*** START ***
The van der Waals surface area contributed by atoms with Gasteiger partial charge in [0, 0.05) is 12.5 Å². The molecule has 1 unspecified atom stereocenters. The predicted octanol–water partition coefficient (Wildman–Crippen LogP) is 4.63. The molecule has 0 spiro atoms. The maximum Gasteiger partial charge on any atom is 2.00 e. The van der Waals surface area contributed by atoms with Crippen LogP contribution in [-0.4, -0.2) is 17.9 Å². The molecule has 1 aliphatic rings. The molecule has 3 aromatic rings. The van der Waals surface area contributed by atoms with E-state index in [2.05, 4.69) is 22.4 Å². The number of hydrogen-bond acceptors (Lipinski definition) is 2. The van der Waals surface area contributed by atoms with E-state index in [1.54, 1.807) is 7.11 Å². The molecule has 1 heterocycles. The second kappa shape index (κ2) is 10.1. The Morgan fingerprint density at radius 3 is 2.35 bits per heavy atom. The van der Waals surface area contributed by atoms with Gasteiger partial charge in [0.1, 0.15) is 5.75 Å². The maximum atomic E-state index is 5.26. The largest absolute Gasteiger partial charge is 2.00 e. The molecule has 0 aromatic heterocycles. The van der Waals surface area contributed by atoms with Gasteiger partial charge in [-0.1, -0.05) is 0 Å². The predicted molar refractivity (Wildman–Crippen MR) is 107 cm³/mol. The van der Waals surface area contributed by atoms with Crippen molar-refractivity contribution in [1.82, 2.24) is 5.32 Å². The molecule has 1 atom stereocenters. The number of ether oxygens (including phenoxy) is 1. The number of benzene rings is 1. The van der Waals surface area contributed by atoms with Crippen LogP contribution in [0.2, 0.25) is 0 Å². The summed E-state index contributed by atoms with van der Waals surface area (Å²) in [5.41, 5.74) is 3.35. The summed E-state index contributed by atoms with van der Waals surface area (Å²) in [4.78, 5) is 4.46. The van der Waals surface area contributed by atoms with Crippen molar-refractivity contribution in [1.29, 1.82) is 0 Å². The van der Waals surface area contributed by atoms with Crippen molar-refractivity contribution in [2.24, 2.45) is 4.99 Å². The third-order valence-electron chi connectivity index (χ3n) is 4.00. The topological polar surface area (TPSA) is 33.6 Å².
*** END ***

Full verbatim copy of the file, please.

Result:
The van der Waals surface area contributed by atoms with Gasteiger partial charge in [0, 0.05) is 12.5 Å². The molecule has 1 unspecified atom stereocenters. The predicted octanol–water partition coefficient (Wildman–Crippen LogP) is 4.63. The molecule has 0 spiro atoms. The maximum Gasteiger partial charge on any atom is 2.00 e. The van der Waals surface area contributed by atoms with Crippen LogP contribution in [-0.4, -0.2) is 17.9 Å². The molecule has 1 aliphatic rings. The molecule has 3 aromatic rings. The van der Waals surface area contributed by atoms with E-state index in [2.05, 4.69) is 22.4 Å². The number of hydrogen-bond acceptors (Lipinski definition) is 2. The van der Waals surface area contributed by atoms with E-state index in [1.54, 1.807) is 7.11 Å². The molecule has 1 heterocycles. The second kappa shape index (κ2) is 10.1. The Morgan fingerprint density at radius 3 is 2.35 bits per heavy atom. The van der Waals surface area contributed by atoms with Gasteiger partial charge in [0.1, 0.15) is 5.75 Å². The maximum atomic E-state index is 5.26. The largest absolute Gasteiger partial charge is 2.00 e. The molecule has 0 aromatic heterocycles. The van der Waals surface area contributed by atoms with Gasteiger partial charge in [-0.1, -0.05) is 0 Å². The predicted molar refractivity (Wildman–Crippen MR) is 107 cm³/mol. The van der Waals surface area contributed by atoms with Crippen molar-refractivity contribution in [1.82, 2.24) is 5.32 Å². The molecule has 1 atom stereocenters. The number of ether oxygens (including phenoxy) is 1. The number of benzene rings is 1. The van der Waals surface area contributed by atoms with Crippen LogP contribution in [0.2, 0.25) is 0 Å². The summed E-state index contributed by atoms with van der Waals surface area (Å²) in [5.41, 5.74) is 3.35. The summed E-state index contributed by atoms with van der Waals surface area (Å²) in [4.78, 5) is 4.46. The van der Waals surface area contributed by atoms with Crippen molar-refractivity contribution in [1.29, 1.82) is 0 Å². The van der Waals surface area contributed by atoms with Crippen molar-refractivity contribution in [2.24, 2.45) is 4.99 Å². The third-order valence-electron chi connectivity index (χ3n) is 4.00. The topological polar surface area (TPSA) is 33.6 Å².